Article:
John had traced the problem to the fact that TACSAT’s despun platform was not balanced; it had cross- products of inertia. When the despin control system applied rotational torque to the platform, a tipping torque was induced by the asymmetrical mass properties. The phasing of this torque was such that it would augment any nutation. We had a positive feedback loop producing instability.

Balancing the platform meant starting over. And we quickly determined we didn’t have to. Bob McElvain’s despin control system engineers suggested they could increase the servo lead to change the phase of the torque and eliminate positive feedback. A meeting was convened a few days later to hear their results. It was well attended by customer and Aerospace personnel. Bob’s design engineer gave a nice presentation for over half an hour, describing the design changes and their effect on stabilizing the spacecraft. Then he observed that while the spacecraft would be stable, the despin servo would not. The fix he’d described at length wouldn’t work. How embarrassing!

Fortunately, another of Bob’s guys had a plan B; to wit, increase the lag in the system to accomplish the same end. This was a more difficult implementation, but they worked it out, and Velman confirmed its success. In fact, the control system now acted as an active nutation damper. We had turned a vice into a virtue. We momentarily thought of chucking the damper, but wisely thought better of it.

DELIVERY AND LAUNCH

TACSAT was delivered to the customer in December 1968, 23 months after start. We hadn’t achieved the 18-month objective, but still considered it a major accomplishment. Launch was scheduled for February 8. The system engineering team deployed to the Air Force Sunnyvale spacecraft control center anxious but confident. A one-day postponement of the launch resulted in an enlightening experience. The team decided to kill the day by visiting San Francisco for a little sightseeing. The sightseeing included a tour of Haight-Asbury where, like country bumpkins visiting a big city for the first time, we gawked in amazement at the surrounding scene. Our astonishment drove home how out of touch we were after spending two years holed up in our cubicles 50 to 60 hours a week.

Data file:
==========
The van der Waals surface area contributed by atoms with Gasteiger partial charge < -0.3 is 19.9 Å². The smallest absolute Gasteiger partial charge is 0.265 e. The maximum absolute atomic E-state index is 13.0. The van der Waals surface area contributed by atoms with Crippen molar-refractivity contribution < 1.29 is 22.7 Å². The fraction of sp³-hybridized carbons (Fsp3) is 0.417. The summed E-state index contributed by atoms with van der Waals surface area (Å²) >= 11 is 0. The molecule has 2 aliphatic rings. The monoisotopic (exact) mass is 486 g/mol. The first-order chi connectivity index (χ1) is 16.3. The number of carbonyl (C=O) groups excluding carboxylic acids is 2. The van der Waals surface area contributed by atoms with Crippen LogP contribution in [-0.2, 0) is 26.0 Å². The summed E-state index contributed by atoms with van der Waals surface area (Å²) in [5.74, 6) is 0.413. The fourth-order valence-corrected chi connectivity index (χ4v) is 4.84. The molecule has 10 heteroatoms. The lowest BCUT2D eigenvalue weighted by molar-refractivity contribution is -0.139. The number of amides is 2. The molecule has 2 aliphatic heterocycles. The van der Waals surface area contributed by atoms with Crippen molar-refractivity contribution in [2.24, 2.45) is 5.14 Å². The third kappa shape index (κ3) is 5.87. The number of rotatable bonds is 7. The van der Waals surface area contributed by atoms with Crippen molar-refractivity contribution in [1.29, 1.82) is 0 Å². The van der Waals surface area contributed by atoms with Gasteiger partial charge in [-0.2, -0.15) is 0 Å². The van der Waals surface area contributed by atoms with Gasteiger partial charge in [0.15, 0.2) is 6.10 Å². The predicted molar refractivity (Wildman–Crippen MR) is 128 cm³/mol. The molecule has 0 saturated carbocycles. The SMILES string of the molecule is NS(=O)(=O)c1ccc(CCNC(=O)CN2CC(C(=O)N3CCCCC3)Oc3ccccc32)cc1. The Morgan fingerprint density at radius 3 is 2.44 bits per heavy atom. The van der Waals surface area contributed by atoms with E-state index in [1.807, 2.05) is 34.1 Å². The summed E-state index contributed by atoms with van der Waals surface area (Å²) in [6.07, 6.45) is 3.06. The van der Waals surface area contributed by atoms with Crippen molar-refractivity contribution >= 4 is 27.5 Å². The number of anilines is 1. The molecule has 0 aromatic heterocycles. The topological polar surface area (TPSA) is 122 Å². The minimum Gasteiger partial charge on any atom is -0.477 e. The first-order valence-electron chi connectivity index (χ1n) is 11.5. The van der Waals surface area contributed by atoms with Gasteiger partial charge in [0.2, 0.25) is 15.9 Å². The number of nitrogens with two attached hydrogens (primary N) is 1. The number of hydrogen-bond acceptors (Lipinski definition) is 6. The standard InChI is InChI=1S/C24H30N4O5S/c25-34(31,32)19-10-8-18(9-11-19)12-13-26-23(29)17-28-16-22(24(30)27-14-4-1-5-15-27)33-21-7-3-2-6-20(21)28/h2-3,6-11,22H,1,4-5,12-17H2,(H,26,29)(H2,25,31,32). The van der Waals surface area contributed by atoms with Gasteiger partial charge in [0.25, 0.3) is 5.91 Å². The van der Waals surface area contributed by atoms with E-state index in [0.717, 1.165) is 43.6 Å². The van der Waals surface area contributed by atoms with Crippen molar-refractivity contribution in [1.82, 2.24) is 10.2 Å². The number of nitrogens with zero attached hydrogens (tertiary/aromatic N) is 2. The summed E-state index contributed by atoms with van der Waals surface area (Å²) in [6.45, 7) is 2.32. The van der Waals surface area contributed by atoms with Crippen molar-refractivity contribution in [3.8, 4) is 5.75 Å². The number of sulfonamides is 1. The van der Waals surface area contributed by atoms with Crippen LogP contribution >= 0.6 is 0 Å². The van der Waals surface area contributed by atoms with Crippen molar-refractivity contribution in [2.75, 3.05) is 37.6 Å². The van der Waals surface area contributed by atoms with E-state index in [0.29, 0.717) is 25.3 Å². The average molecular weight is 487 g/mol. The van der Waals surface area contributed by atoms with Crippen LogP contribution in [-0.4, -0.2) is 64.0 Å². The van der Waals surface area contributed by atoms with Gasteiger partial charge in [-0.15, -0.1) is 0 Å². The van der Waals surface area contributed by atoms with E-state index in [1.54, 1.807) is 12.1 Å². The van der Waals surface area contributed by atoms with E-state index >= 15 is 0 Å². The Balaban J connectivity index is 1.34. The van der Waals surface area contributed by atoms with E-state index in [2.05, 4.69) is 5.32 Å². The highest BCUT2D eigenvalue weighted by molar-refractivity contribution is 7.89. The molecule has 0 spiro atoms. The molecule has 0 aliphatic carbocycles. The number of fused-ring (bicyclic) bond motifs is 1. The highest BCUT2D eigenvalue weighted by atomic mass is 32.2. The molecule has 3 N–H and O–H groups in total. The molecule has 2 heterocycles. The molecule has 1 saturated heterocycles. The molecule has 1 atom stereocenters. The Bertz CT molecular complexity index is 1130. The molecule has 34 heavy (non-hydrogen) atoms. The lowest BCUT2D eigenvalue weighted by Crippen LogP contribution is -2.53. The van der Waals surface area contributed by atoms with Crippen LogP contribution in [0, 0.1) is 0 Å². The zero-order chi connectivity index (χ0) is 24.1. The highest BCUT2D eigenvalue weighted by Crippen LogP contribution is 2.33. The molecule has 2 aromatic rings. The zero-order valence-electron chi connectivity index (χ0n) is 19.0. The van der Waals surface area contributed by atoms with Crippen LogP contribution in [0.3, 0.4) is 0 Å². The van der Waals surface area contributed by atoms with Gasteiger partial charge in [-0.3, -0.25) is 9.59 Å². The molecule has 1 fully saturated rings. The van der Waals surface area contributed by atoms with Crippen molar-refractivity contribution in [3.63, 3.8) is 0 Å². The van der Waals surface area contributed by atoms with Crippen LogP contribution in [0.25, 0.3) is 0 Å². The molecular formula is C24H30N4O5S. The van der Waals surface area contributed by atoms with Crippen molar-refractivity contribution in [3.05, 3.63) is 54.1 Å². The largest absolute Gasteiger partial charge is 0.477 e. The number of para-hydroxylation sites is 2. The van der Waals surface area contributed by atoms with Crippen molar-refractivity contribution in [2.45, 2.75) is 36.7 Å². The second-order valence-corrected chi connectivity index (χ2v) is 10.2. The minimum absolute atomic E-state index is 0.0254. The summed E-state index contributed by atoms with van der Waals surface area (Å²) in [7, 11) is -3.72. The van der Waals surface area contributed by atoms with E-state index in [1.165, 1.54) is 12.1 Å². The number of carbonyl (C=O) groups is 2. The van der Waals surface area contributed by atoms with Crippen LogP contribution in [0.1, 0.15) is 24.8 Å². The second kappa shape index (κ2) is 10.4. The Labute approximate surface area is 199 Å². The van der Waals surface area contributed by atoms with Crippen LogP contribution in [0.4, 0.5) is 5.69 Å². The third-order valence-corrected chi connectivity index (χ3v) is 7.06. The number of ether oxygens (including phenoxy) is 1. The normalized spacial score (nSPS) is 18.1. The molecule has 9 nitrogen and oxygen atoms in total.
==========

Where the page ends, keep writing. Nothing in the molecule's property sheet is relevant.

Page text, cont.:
The next day the launch was a go. The booster performance was spot on, and the spacecraft was deposited in synchronous orbit. After spinup, unlocking the despun platform, and activating the despin control system, we focused on the small nutation angle that had been induced by these maneuvers. To feelings somewhere between consternation and panic, we watched the angle slowly grow instead of diminish. Then it stopped and stayed at .8 degrees. After several hours of monitoring with no change, we believed we had a stable situation, but we were baffled.

We returned home to participate in a tiger team to revue every possible energy-dissipating element on the rotor to see if we had overlooked or miscalculated anything. Meanwhile the nutation angle displayed erratic behavior. It would spontaneously disappear and reappear, stabilizing between .6 deg. and 1.2 deg. After a few weeks we seemed at a dead end. All our calculations continued to show the damper alone had two orders of magnitude of stabilizing margin. Bob Telle, Controls Laboratory Manager, then posited that the problem had to be in the BAPTA. A sophisticated test was arranged on the qualification model BAPTA and did in fact show dissipative forces on the spinning side larger than the damper for small angles. The source was believed to be an oil filled gap between the spinning shaft and the inner bearing race. Modification of the unit to eliminate this feature and retest verified that we had found the culprit, to the relief of our other spacecraft programs utilizing gyrostat stabilization.

IN-ORBIT PERFORMANCE